by Louisa May Alcott
‘I am not afraid of storms, for I am learning how to sail my ship’
Little Women is 150 years old, yet it remains as relevant and inspiring as ever. Every generation takes something new from the novel, reading it in the context of its time, and every reader identifies with one of the wonderful female characters (admittedly usually Jo). There have been multiple screen versions starring some of the biggest stars of their day: Elizabeth Taylor, Janet Leigh, Katharine Hepburn, Winona Ryder, Claire Danes, Susan Sarandon, Kirsten Dunst. A new film by Greta Gerwig, is due next year, starring Emma Watson, Meryl Streep and Saoirse Ronan.
‘I’ve got the key to my castle in the air, but whether I can unlock the door remains to be seen’
Little Women was an instant bestseller on first publication and its appeal shows no sign of abating. With our new Virago Modern Classics editions of the Little Women series now available, we take a look at some famous admirers, and what the book has meant to them.
‘My favourite literary heroine is Jo March. It is hard to overstate what she meant to a small, plain girl called Jo, who had a hot temper and a burning ambition to be a writer.’ https://www.nytimes.com/2012/10/14/books/review/j-k-rowling-by-the-book.html
‘Perhaps no other book provided a greater guide, as I set out on my youthful path, than Little Women. I was a wiry daydreamer, just ten years old. Life was already presenting challenges for an awkward tomboy growing up in the gender-defined 1950s . . . Even her name breathed freedom, a girl called Jo. Louisa May Alcott had wrapped herself in her glory cloak, laboured at her own desk, and penned a new kind of heroine . . . Like countless girls before me, I found a model in one who was not like everyone else, who possessed a revolutionary soul yet also a sense of responsibility.’ https://www.theparisreview.org/blog/2018/09/24/a-responsible-freedom-patti-smith-on-little-women/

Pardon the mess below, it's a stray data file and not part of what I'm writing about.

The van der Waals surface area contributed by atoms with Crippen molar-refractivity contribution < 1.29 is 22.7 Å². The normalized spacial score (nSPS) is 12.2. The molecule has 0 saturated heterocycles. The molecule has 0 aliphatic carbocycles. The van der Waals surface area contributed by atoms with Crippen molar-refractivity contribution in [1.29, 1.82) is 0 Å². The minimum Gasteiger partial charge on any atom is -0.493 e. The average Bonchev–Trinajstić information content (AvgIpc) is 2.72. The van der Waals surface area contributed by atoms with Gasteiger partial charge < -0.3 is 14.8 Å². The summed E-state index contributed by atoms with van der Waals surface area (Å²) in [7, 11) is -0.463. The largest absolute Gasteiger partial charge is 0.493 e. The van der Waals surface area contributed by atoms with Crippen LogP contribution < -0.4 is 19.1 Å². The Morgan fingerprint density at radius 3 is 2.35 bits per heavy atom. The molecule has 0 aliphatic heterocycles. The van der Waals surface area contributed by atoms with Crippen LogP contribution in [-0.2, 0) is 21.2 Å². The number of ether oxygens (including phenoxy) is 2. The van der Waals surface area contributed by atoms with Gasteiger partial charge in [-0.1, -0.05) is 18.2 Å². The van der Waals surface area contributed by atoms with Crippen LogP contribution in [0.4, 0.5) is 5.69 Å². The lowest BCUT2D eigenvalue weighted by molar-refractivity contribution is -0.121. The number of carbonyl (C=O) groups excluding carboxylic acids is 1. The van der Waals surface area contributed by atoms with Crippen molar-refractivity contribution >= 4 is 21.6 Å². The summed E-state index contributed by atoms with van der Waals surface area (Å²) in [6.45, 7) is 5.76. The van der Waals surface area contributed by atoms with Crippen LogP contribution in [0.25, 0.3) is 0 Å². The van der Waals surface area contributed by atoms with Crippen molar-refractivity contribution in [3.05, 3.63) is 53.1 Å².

‘I’ve read Little Women so often I must know it by heart by now.’ https://www.theguardian.com/books/2018/jul/14/anne-tyler-the-clock-dance-interview
What book has changed your life?
‘As a child, Little Women, because it was the first time I realised women could be a whole human world.’ https://www.theguardian.com/lifeandstyle/2017/mar/04/gloria-steinem-what-makes-me-unhappy-seeing-anybody-rendered-invisible
‘I owe everything I am to Jo March in Little Women and Anne Shirley in Anne of Green Gables.’https://www.theguardian.com/lifeandstyle/2013/may/04/caitlin-moran-interview
Barbara Kingsolver, Nora and Delia Ephron, Elena Ferrante, Simone de Beauvoir, Stephanie Meyer
‘“I, personally, am Jo March,” Barbara Kingsolver once wrote. Nora Ephron and her sister Delia both said the same thing (“technically” Delia said, if it really came down to it, she was more Jo-ish than Nora.)’ Continue reading (https://www.nytimes.com/2018/09/13/books/little-women-alcott-anniversary.html?smprod=nytcore-iphone&smid=nytcore-iphone-share)
If Louisa May Alcott’s writing is an inspiration to many, then so was her life. She was an early suffragette: In the 1870s she wrote for a women’s rights periodical and went door-to-door in Massachusetts to encourage women to vote. In 1879, when Massachusetts state passed a law allowing women to vote in local elections on anything involving education and children Alcott registered immediately and became the first woman registered in Concord to vote. In addition to her fight for suffrage, Alcott and her family were fiercely opposed to slavery and served as station masters on the Underground Railroad. At great risk to themselves, they sheltered fugitive slaves on their way to freedom.
‘I want to do something splendid…something heroic or wonderful that won’t be forgotten after I’m dead. I don’t know what, but I’m on the watch for it and mean to astonish you all someday’
The Virago Modern Classic editions of Little Women, Good Wives, Jo’s Boys and Little Men are all out this October.